Yesterday it was cool and gray at the beginning of the Fireweed 400. Still, I felt warm as I sailed among the cloud kissed mountains, dashing up the hills and flying down the other side. I marveled at the shape I was in. The shape of a sail it turned out. After the turnaround point, with the wind in my face, my T-Shirt billowed out behind me like a spinnaker, at least it did until the cold rain started and it stuck to my back. Going back, I could go down hills only as fast I could go up hills with a tail wind on the way out. No bed has ever looked more raggled than I did when I finished.
And not just finished. Finished, and thought I had won (if you even can win) the non-competitive division. I was practicing a demure smile and saying, "I guess I'm just the least non-competitive person in this division." I was surprised and disappointed to find out that several people had come in before me. Surprised, because there appeared to be more finishers than starters. Then I was irritated to realize, or at least assume, that since our start time had been posted as both 11am and 11:15am, some racers had started with a head start. I calmed down when I realized that even adding fifteen minutes to their times would still make them faster than I, but not, obviously, by as much. I'm listed in the sports section as the second fastest men's finisher.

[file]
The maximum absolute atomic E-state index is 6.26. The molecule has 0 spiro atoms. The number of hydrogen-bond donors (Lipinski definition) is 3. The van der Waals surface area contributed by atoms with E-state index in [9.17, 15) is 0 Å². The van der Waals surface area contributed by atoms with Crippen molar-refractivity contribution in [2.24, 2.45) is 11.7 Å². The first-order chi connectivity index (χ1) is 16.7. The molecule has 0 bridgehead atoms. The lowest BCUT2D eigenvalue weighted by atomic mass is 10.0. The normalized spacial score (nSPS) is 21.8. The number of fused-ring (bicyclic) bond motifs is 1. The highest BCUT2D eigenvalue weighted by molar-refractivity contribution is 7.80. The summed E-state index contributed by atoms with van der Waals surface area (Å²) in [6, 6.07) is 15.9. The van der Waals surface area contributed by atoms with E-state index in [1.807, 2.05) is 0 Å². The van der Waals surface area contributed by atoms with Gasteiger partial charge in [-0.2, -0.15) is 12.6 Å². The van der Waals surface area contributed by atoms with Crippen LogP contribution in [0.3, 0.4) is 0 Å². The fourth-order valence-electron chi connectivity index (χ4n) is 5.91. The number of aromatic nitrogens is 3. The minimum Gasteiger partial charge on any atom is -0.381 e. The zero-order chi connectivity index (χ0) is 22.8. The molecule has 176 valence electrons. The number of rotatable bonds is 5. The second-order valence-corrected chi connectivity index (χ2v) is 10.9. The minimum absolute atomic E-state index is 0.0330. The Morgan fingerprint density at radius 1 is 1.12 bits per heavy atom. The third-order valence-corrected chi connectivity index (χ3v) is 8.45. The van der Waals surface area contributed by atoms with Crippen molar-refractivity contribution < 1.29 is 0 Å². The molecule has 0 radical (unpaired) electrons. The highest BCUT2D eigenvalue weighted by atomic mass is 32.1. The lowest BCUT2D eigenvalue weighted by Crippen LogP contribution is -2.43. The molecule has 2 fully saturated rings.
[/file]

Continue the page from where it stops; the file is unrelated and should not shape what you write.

I'm not sure you can appreciate how huge that is. Until now, the only time I've been in the sports section was when I was standing on it to paint a wall. And not only in the standings, but Ambre and I were pictured on the back page of the sports section!
Ambre's ride was much harder than mine. With my new bike, going up hills was like riding an elevator to the top; for Ambre, it was like going up dragging an elevator behind her. She also had persistent mechanical problems that added time. She struggled, but she finished! Karen was inspired by Ambre's refusal to quit. Karen and her best friend Corinne worked as our support team, driving back and forth between us with water and trail mix. When I finished I joined the support team for Ambre. When I drove up, she said she didn't want to sound ungrateful, but she felt like she'd been abandoned for a long time. She did sound pretty ungrateful and I told her so. She was unmollified even when I explained that we couldn't have come any quicker because I was having a hamburger at the lodge.